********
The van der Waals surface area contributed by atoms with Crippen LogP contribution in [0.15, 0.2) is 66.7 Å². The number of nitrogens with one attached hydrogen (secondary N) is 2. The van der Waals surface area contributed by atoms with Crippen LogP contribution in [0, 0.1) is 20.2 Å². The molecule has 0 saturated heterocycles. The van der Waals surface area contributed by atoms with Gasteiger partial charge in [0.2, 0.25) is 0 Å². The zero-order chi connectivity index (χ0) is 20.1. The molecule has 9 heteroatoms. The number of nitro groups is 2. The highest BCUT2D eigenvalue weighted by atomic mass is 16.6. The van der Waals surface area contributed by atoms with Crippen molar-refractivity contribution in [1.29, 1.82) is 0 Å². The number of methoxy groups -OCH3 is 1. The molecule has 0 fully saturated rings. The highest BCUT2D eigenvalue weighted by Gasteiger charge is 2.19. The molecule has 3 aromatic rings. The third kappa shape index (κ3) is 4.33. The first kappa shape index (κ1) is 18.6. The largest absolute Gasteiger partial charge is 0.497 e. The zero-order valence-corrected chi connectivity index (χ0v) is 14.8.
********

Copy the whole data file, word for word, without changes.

The van der Waals surface area contributed by atoms with Crippen LogP contribution in [0.15, 0.2) is 66.7 Å². The number of nitrogens with one attached hydrogen (secondary N) is 2. The van der Waals surface area contributed by atoms with Crippen LogP contribution in [0, 0.1) is 20.2 Å². The molecule has 0 saturated heterocycles. The van der Waals surface area contributed by atoms with Gasteiger partial charge in [0.2, 0.25) is 0 Å². The zero-order chi connectivity index (χ0) is 20.1. The molecule has 9 heteroatoms. The number of nitro groups is 2. The highest BCUT2D eigenvalue weighted by atomic mass is 16.6. The van der Waals surface area contributed by atoms with Crippen molar-refractivity contribution in [1.29, 1.82) is 0 Å². The number of methoxy groups -OCH3 is 1. The molecule has 0 fully saturated rings. The highest BCUT2D eigenvalue weighted by Gasteiger charge is 2.19. The molecule has 3 aromatic rings. The third kappa shape index (κ3) is 4.33. The first kappa shape index (κ1) is 18.6. The largest absolute Gasteiger partial charge is 0.497 e. The zero-order valence-corrected chi connectivity index (χ0v) is 14.8.